When Caleb Foster goes into attack mode, close the blinds and get ready for superhero action moves. The Sherman Oaks Notre Dame High senior guard heading to Duke doesn’t care who gets in the way, he just scores and creates havoc.
In Friday night’s Division I men’s basketball state championship game at the Golden 1 Center, Livermore Granada had 7-foot center Andrew McKeever. Foster’s drives to the basket helped bench McKeever with five fouls with 4:42 remaining, prompting coach Matt Sargeant to yell, “He’s out! It’s out!
It was the last breath of life for Granada. Notre Dame’s fantastic trio of Foster, Gonzaga hires Dusty Stromer and Houston hires Mercy Miller was too much.
Foster’s offense propelled the Knights to their first state championship in school history, a 67-58 win over Grenada. The Knights led by as many as 16 points in the first half. Foster finished with 33 points, the best individual scoring performance in Division I state championship history and left little doubt that he is worthy of All-American recognition even if he was denied selection to the McDonald’s All-American Game.
“It was great,” Sargeant said.
Miller started the game with a dunk and eight quick points. Foster finished the first quarter with a 3-pointer and seven points. Foster was just starting to warm up and finished the half with 18 points.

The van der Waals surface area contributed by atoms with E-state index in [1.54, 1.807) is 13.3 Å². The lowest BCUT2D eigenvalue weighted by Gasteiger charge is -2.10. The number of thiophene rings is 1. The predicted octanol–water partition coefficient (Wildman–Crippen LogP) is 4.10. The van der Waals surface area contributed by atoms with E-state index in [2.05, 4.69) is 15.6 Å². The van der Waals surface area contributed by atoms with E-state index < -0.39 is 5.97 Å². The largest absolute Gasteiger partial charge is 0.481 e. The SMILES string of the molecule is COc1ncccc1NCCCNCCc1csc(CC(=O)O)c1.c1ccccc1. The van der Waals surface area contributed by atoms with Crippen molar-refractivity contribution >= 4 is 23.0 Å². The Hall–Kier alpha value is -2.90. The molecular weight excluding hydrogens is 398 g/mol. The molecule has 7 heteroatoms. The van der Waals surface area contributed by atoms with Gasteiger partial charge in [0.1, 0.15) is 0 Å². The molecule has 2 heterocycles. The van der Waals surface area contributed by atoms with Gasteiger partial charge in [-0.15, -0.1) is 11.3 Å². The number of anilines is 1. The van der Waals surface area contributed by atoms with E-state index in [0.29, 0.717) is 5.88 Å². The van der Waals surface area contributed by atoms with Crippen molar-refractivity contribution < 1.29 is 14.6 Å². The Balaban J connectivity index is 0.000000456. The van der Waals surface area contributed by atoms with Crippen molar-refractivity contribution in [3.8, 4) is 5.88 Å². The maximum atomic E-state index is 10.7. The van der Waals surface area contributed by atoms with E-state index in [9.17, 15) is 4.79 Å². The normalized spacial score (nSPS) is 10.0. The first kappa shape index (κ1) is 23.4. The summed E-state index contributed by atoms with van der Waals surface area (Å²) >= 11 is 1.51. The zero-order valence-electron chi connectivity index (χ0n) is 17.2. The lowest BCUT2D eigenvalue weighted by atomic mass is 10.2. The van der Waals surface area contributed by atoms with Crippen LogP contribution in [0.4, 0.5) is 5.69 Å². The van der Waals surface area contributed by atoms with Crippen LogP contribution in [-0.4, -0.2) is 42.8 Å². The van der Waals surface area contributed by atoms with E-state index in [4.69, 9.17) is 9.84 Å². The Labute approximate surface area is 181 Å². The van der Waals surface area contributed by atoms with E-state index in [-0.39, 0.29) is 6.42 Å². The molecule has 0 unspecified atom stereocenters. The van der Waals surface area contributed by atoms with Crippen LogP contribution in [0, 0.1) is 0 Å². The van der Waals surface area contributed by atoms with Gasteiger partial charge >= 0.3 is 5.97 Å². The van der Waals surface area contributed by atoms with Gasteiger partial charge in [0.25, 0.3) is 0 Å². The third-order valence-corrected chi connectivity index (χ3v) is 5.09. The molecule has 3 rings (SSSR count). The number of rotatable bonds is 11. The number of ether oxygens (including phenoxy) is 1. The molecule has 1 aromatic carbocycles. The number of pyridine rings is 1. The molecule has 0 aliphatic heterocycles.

Both players hailed from Mouth of Wilson (Va.) Oak Hill Academy. Notre Dame took weeks to develop the chemistry needed to win big games. It happened in February and March. Four wins over Chatsworth Sierra Canyon, a double-overtime loss to Studio City Harvard-Westlake, a blowout victory over Santa Ana Mater Dei, and victories over Torrance Bishop Montgomery and San Diego St. Augustine indicated that the Knights had learned to play like one. unit. . Critical in the transition was that Stromer accepted a lesser offensive role.
Stromer sat out his sophomore season, the COVID-19-shortened 2020-21 season, then became a standout player as a junior, averaging nearly 20 points per game. There are few more versatile players. Whatever Sargeant asked him to do this season, Stromer delivered quickly and efficiently. Stromer was having back pain this week and Sargeant said he probably shouldn’t be playing. “The harshness was unreal,” he said.
On Friday, Stromer, the tallest Knight in a five-guard lineup, was asked at times to guard McKeever and focus on rebounding.
“It’s another example of his versatility on both ends of the court,” Sargeant said.
With Stromer contributing as a rebounder and defender, he freed up a Duke-bound Foster to ignite the offense. Foster scored 12 points in the first 10 minutes of the game. Against Granada’s 2-3 zone, the Knights found a hole in the bottom line that allowed Dante Ogbu to hit a pair of three-pointers. The Knights finished the half up 39-27.
Now it’s up to Gonzaga for Stromer and Duke for Foster. He would have earned a special place in the Notre Dame sports history book.
“It means the world to me,” Stromer said of winning the championship. “I promised my teammates last year that I would do this.”